Crude is lower in the O/N session ($86.28 down -$1.30c). Crude prices pared most of their initial gains yesterday, fueled by an equity rally and after the weekly EIA report showing an unexpected increase in inventories.

Oil stocks rose +4.23m barrels to +354m versus an expected inventory decline of-500k barrels, and are above the upper limit of the average range for this time of year. In contrast, gas inventories fell by -3.5m barrels, a week after dipping by -1.6m barrels in the prior week, but are in the upper limit of the average range. Oil refinery inputs averaged +15.4m barrels per day during the week, which were-205k below the previous week’s average as refineries operated at +89.1% of their operable capacity. Over the last four weeks, imports have averaged +9.30m barrels per day, which were-606k below the same four-week period last year.

Crude prices continue to hold just above strong support levels. The Fed’s monetary policy will be bearish for the dollar and so should be bullish for crude in the longer term. However, markets appetite is telling us different in the short term.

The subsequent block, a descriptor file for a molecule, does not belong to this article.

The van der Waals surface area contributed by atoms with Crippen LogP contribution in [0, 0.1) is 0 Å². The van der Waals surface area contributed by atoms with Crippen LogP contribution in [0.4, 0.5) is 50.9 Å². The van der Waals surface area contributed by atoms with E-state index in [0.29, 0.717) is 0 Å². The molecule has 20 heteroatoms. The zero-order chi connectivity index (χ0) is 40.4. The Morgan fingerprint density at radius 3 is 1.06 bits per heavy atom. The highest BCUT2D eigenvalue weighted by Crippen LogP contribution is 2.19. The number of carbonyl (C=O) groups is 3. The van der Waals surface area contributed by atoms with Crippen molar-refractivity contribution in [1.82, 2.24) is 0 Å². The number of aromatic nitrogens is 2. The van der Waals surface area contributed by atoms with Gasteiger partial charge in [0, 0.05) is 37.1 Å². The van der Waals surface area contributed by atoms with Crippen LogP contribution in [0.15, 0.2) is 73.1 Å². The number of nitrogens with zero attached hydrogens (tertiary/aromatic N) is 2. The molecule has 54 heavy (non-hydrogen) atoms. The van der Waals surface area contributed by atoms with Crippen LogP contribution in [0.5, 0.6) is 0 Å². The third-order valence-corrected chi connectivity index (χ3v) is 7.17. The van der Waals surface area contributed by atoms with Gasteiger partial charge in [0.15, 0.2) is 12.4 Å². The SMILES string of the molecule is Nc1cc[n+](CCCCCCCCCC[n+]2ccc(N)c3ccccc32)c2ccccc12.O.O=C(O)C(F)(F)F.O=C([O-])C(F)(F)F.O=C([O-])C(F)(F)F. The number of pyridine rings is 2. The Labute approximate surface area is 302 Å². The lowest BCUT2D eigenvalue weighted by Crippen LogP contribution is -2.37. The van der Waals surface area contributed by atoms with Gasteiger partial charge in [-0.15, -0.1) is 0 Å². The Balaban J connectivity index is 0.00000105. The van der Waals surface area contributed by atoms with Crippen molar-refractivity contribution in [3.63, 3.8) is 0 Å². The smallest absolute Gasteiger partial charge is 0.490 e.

The gold bulls have now found another reason to own the commodity, inflation. The commodity climbed for a third day yesterday as investors bought the metal as a hedge against inflation, after US data showed that wholesale costs rose more than forecasted last month. Already for most of this week the commodity has rallied as a weaker dollar revived demand for the metal as an alternative investment. Apart from the administration side effects of owning the commodity, the metal continues to be a recipient of safe-haven flows in times of uncertainty.

Gold’s prices have more than doubled since the recession began in late 2007. The metals climb has accelerated on the back of the European debt crisis threatening to spread to three of its biggest economies, France, Spain and Italy. The Fed’s efforts to drive interest rates lower to support lending are curtailing the dollar’s appeal as a safe haven and by default, support commodities. The commodity is heading for its eleventh consecutive annual gain. In this trading environment, $2,000 is very much in the realms of possibility over the next six months ($1,796 +$3).